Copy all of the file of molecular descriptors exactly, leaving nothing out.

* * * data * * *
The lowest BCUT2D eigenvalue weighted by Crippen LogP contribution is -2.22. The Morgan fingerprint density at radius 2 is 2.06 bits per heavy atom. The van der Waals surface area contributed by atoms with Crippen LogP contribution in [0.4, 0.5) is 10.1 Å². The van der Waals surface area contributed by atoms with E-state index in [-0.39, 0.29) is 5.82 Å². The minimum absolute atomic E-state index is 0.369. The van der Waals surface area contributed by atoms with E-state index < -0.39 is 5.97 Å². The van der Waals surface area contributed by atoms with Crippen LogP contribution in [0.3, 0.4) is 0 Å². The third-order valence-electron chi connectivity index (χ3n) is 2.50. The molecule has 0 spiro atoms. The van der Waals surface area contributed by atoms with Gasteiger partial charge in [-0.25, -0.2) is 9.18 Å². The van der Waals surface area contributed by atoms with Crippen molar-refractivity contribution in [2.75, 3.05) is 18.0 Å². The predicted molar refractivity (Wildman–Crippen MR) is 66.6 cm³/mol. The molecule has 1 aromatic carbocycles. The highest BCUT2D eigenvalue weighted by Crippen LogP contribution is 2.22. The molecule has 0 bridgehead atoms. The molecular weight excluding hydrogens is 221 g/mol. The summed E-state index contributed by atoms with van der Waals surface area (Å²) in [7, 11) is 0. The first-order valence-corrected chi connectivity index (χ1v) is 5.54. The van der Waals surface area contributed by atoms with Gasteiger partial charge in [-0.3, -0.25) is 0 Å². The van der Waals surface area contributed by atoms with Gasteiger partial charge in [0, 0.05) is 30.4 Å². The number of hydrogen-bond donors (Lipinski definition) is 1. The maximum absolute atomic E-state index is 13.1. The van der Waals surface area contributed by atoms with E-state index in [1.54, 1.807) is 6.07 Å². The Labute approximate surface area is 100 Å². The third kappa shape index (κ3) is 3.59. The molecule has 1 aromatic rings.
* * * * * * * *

The lowest BCUT2D eigenvalue weighted by Crippen LogP contribution is -2.22. The Morgan fingerprint density at radius 2 is 2.06 bits per heavy atom. The van der Waals surface area contributed by atoms with Crippen LogP contribution in [0.4, 0.5) is 10.1 Å². The van der Waals surface area contributed by atoms with E-state index in [-0.39, 0.29) is 5.82 Å². The minimum absolute atomic E-state index is 0.369. The van der Waals surface area contributed by atoms with E-state index < -0.39 is 5.97 Å². The van der Waals surface area contributed by atoms with Crippen LogP contribution in [0.3, 0.4) is 0 Å². The third-order valence-electron chi connectivity index (χ3n) is 2.50. The molecule has 0 spiro atoms. The van der Waals surface area contributed by atoms with Gasteiger partial charge in [-0.25, -0.2) is 9.18 Å². The van der Waals surface area contributed by atoms with Crippen molar-refractivity contribution in [2.75, 3.05) is 18.0 Å². The predicted molar refractivity (Wildman–Crippen MR) is 66.6 cm³/mol. The molecule has 1 aromatic carbocycles. The highest BCUT2D eigenvalue weighted by Crippen LogP contribution is 2.22. The molecule has 0 bridgehead atoms. The molecular weight excluding hydrogens is 221 g/mol. The summed E-state index contributed by atoms with van der Waals surface area (Å²) in [7, 11) is 0. The first-order valence-corrected chi connectivity index (χ1v) is 5.54. The van der Waals surface area contributed by atoms with Gasteiger partial charge in [-0.3, -0.25) is 0 Å². The van der Waals surface area contributed by atoms with Gasteiger partial charge in [0, 0.05) is 30.4 Å². The number of hydrogen-bond donors (Lipinski definition) is 1. The maximum absolute atomic E-state index is 13.1. The van der Waals surface area contributed by atoms with E-state index in [1.54, 1.807) is 6.07 Å². The Labute approximate surface area is 100 Å². The third kappa shape index (κ3) is 3.59. The molecule has 1 aromatic rings.